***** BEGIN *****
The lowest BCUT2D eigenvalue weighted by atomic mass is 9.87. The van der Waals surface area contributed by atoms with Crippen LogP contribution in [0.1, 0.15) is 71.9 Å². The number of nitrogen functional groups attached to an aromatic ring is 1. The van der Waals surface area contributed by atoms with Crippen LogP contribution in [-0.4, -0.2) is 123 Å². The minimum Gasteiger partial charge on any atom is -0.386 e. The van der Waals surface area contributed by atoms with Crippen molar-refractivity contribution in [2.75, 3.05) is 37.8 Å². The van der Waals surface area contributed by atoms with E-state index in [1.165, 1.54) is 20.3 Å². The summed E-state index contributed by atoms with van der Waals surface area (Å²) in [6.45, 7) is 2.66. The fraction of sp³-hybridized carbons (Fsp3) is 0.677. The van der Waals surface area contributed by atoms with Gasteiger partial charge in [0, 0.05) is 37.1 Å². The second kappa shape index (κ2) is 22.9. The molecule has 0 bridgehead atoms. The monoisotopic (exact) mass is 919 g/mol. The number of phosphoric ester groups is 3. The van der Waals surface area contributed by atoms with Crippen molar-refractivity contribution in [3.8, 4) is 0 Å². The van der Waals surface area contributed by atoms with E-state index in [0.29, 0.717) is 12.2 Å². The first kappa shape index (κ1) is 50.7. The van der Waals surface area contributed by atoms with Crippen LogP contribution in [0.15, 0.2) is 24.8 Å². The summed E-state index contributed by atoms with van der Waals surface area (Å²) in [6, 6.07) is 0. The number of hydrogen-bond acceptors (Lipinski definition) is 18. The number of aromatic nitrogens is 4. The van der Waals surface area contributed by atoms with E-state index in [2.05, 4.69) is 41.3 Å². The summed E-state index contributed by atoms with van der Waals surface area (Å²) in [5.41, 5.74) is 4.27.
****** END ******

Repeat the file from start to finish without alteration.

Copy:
The lowest BCUT2D eigenvalue weighted by atomic mass is 9.87. The van der Waals surface area contributed by atoms with Crippen LogP contribution in [0.1, 0.15) is 71.9 Å². The number of nitrogen functional groups attached to an aromatic ring is 1. The van der Waals surface area contributed by atoms with Crippen LogP contribution in [-0.4, -0.2) is 123 Å². The minimum Gasteiger partial charge on any atom is -0.386 e. The van der Waals surface area contributed by atoms with Crippen molar-refractivity contribution in [2.75, 3.05) is 37.8 Å². The van der Waals surface area contributed by atoms with E-state index in [1.165, 1.54) is 20.3 Å². The summed E-state index contributed by atoms with van der Waals surface area (Å²) in [6.45, 7) is 2.66. The fraction of sp³-hybridized carbons (Fsp3) is 0.677. The van der Waals surface area contributed by atoms with Gasteiger partial charge in [0, 0.05) is 37.1 Å². The second kappa shape index (κ2) is 22.9. The molecule has 0 bridgehead atoms. The monoisotopic (exact) mass is 919 g/mol. The number of phosphoric ester groups is 3. The van der Waals surface area contributed by atoms with Crippen molar-refractivity contribution in [3.8, 4) is 0 Å². The van der Waals surface area contributed by atoms with E-state index in [0.29, 0.717) is 12.2 Å². The first kappa shape index (κ1) is 50.7. The van der Waals surface area contributed by atoms with Crippen LogP contribution in [0.15, 0.2) is 24.8 Å². The summed E-state index contributed by atoms with van der Waals surface area (Å²) in [6, 6.07) is 0. The number of hydrogen-bond acceptors (Lipinski definition) is 18. The number of aromatic nitrogens is 4. The van der Waals surface area contributed by atoms with E-state index in [2.05, 4.69) is 41.3 Å². The summed E-state index contributed by atoms with van der Waals surface area (Å²) in [5.41, 5.74) is 4.27.